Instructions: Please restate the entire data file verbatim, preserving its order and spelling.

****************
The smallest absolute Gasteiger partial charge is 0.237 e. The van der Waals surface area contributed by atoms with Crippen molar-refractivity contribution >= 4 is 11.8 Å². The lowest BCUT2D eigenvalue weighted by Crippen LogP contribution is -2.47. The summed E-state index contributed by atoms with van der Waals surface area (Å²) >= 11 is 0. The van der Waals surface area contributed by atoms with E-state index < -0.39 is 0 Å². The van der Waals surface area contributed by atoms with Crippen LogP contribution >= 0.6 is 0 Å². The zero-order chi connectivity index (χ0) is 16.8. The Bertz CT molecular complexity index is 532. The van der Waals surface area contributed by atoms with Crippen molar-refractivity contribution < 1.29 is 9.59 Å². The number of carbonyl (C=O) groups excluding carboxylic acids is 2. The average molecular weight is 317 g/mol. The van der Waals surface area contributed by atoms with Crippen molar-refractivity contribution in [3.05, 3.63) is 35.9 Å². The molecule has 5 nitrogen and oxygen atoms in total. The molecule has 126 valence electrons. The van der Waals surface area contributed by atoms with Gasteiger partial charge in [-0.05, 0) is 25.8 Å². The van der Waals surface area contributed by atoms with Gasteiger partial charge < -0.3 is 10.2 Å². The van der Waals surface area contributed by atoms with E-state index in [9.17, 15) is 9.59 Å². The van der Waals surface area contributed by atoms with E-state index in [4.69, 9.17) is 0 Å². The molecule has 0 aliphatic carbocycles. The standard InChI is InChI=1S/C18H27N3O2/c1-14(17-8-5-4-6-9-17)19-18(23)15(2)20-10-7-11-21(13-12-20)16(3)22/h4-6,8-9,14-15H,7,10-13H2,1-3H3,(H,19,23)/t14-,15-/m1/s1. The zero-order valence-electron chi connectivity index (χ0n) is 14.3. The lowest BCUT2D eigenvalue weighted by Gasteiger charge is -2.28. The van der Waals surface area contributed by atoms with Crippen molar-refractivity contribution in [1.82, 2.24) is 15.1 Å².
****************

The smallest absolute Gasteiger partial charge is 0.237 e. The van der Waals surface area contributed by atoms with Crippen molar-refractivity contribution >= 4 is 11.8 Å². The lowest BCUT2D eigenvalue weighted by Crippen LogP contribution is -2.47. The summed E-state index contributed by atoms with van der Waals surface area (Å²) >= 11 is 0. The van der Waals surface area contributed by atoms with E-state index < -0.39 is 0 Å². The van der Waals surface area contributed by atoms with Crippen LogP contribution >= 0.6 is 0 Å². The zero-order chi connectivity index (χ0) is 16.8. The Bertz CT molecular complexity index is 532. The van der Waals surface area contributed by atoms with Crippen molar-refractivity contribution < 1.29 is 9.59 Å². The number of carbonyl (C=O) groups excluding carboxylic acids is 2. The average molecular weight is 317 g/mol. The van der Waals surface area contributed by atoms with Crippen molar-refractivity contribution in [3.05, 3.63) is 35.9 Å². The molecule has 5 nitrogen and oxygen atoms in total. The molecule has 126 valence electrons. The van der Waals surface area contributed by atoms with Gasteiger partial charge in [-0.05, 0) is 25.8 Å². The van der Waals surface area contributed by atoms with Gasteiger partial charge < -0.3 is 10.2 Å². The van der Waals surface area contributed by atoms with E-state index in [9.17, 15) is 9.59 Å². The van der Waals surface area contributed by atoms with E-state index in [4.69, 9.17) is 0 Å². The molecule has 0 aliphatic carbocycles. The standard InChI is InChI=1S/C18H27N3O2/c1-14(17-8-5-4-6-9-17)19-18(23)15(2)20-10-7-11-21(13-12-20)16(3)22/h4-6,8-9,14-15H,7,10-13H2,1-3H3,(H,19,23)/t14-,15-/m1/s1. The zero-order valence-electron chi connectivity index (χ0n) is 14.3. The lowest BCUT2D eigenvalue weighted by Gasteiger charge is -2.28. The van der Waals surface area contributed by atoms with Crippen molar-refractivity contribution in [1.82, 2.24) is 15.1 Å².